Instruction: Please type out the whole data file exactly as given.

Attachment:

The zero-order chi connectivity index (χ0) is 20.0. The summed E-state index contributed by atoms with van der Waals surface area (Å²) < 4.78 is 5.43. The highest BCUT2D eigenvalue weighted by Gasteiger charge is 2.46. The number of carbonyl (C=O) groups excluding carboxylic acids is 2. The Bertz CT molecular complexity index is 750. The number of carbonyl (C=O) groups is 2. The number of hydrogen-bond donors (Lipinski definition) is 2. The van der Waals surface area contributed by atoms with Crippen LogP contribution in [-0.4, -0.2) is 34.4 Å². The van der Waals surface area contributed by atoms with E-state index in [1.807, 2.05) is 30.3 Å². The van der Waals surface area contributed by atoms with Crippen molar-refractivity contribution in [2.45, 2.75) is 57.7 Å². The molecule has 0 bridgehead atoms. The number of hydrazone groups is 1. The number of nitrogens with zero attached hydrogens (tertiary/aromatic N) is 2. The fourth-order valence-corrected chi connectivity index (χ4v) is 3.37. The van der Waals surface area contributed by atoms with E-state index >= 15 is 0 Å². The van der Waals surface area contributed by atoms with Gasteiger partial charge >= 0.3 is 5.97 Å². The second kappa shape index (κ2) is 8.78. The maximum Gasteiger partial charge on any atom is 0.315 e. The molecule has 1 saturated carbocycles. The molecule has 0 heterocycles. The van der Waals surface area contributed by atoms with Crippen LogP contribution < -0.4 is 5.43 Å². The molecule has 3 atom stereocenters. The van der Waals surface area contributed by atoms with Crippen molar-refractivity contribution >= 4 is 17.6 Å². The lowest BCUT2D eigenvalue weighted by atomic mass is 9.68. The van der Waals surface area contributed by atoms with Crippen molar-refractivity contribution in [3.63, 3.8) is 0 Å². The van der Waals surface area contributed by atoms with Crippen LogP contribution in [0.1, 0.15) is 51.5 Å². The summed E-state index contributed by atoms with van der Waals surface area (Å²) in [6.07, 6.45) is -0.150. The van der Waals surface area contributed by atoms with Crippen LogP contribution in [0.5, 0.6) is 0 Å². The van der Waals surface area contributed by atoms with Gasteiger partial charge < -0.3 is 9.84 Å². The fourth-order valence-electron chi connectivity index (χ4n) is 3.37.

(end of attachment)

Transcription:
The zero-order chi connectivity index (χ0) is 20.0. The summed E-state index contributed by atoms with van der Waals surface area (Å²) < 4.78 is 5.43. The highest BCUT2D eigenvalue weighted by Gasteiger charge is 2.46. The number of carbonyl (C=O) groups excluding carboxylic acids is 2. The Bertz CT molecular complexity index is 750. The number of carbonyl (C=O) groups is 2. The number of hydrogen-bond donors (Lipinski definition) is 2. The van der Waals surface area contributed by atoms with Crippen LogP contribution in [-0.4, -0.2) is 34.4 Å². The van der Waals surface area contributed by atoms with E-state index in [1.807, 2.05) is 30.3 Å². The van der Waals surface area contributed by atoms with Crippen molar-refractivity contribution in [2.45, 2.75) is 57.7 Å². The molecule has 0 bridgehead atoms. The number of hydrazone groups is 1. The number of nitrogens with zero attached hydrogens (tertiary/aromatic N) is 2. The fourth-order valence-corrected chi connectivity index (χ4v) is 3.37. The van der Waals surface area contributed by atoms with E-state index >= 15 is 0 Å². The van der Waals surface area contributed by atoms with Gasteiger partial charge >= 0.3 is 5.97 Å². The second kappa shape index (κ2) is 8.78. The maximum Gasteiger partial charge on any atom is 0.315 e. The molecule has 1 saturated carbocycles. The molecule has 0 heterocycles. The van der Waals surface area contributed by atoms with Crippen LogP contribution < -0.4 is 5.43 Å². The molecule has 3 atom stereocenters. The van der Waals surface area contributed by atoms with Crippen molar-refractivity contribution >= 4 is 17.6 Å². The lowest BCUT2D eigenvalue weighted by atomic mass is 9.68. The van der Waals surface area contributed by atoms with Crippen molar-refractivity contribution in [3.63, 3.8) is 0 Å². The van der Waals surface area contributed by atoms with Crippen LogP contribution in [0.1, 0.15) is 51.5 Å². The summed E-state index contributed by atoms with van der Waals surface area (Å²) in [6.07, 6.45) is -0.150. The van der Waals surface area contributed by atoms with Crippen LogP contribution in [0.5, 0.6) is 0 Å². The van der Waals surface area contributed by atoms with Gasteiger partial charge < -0.3 is 9.84 Å². The fourth-order valence-electron chi connectivity index (χ4n) is 3.37.